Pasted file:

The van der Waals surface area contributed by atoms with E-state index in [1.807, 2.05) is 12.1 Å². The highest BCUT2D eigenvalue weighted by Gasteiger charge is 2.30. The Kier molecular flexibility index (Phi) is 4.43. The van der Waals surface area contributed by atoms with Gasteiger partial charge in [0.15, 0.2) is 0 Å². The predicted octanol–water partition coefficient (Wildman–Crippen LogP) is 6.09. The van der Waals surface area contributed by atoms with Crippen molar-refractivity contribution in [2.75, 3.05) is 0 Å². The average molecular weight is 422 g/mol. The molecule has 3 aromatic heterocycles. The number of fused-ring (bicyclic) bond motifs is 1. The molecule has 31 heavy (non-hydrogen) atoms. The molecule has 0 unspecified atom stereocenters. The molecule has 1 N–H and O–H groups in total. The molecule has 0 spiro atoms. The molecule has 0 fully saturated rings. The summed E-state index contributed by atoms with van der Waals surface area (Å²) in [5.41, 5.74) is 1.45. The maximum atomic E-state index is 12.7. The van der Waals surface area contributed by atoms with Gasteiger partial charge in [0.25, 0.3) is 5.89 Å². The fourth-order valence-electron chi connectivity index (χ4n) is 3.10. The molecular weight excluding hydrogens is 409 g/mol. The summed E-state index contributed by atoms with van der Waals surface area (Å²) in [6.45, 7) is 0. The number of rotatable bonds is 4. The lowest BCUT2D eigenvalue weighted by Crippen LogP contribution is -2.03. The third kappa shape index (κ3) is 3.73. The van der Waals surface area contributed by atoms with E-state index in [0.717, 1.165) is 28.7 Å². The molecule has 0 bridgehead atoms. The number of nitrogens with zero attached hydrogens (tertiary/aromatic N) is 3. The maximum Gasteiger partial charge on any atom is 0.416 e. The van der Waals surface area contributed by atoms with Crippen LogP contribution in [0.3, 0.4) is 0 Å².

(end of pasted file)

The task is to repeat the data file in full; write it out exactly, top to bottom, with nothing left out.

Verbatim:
The van der Waals surface area contributed by atoms with E-state index in [1.807, 2.05) is 12.1 Å². The highest BCUT2D eigenvalue weighted by Gasteiger charge is 2.30. The Kier molecular flexibility index (Phi) is 4.43. The van der Waals surface area contributed by atoms with Gasteiger partial charge in [0.15, 0.2) is 0 Å². The predicted octanol–water partition coefficient (Wildman–Crippen LogP) is 6.09. The van der Waals surface area contributed by atoms with Crippen molar-refractivity contribution in [2.75, 3.05) is 0 Å². The average molecular weight is 422 g/mol. The molecule has 3 aromatic heterocycles. The number of fused-ring (bicyclic) bond motifs is 1. The molecule has 31 heavy (non-hydrogen) atoms. The molecule has 0 unspecified atom stereocenters. The molecule has 1 N–H and O–H groups in total. The molecule has 0 spiro atoms. The molecule has 0 fully saturated rings. The summed E-state index contributed by atoms with van der Waals surface area (Å²) in [5.41, 5.74) is 1.45. The maximum atomic E-state index is 12.7. The van der Waals surface area contributed by atoms with Gasteiger partial charge in [0.25, 0.3) is 5.89 Å². The fourth-order valence-electron chi connectivity index (χ4n) is 3.10. The molecular weight excluding hydrogens is 409 g/mol. The summed E-state index contributed by atoms with van der Waals surface area (Å²) in [6.45, 7) is 0. The number of rotatable bonds is 4. The lowest BCUT2D eigenvalue weighted by Crippen LogP contribution is -2.03. The third kappa shape index (κ3) is 3.73. The van der Waals surface area contributed by atoms with E-state index in [0.717, 1.165) is 28.7 Å². The molecule has 0 bridgehead atoms. The number of nitrogens with zero attached hydrogens (tertiary/aromatic N) is 3. The maximum Gasteiger partial charge on any atom is 0.416 e. The van der Waals surface area contributed by atoms with Crippen LogP contribution in [0.3, 0.4) is 0 Å².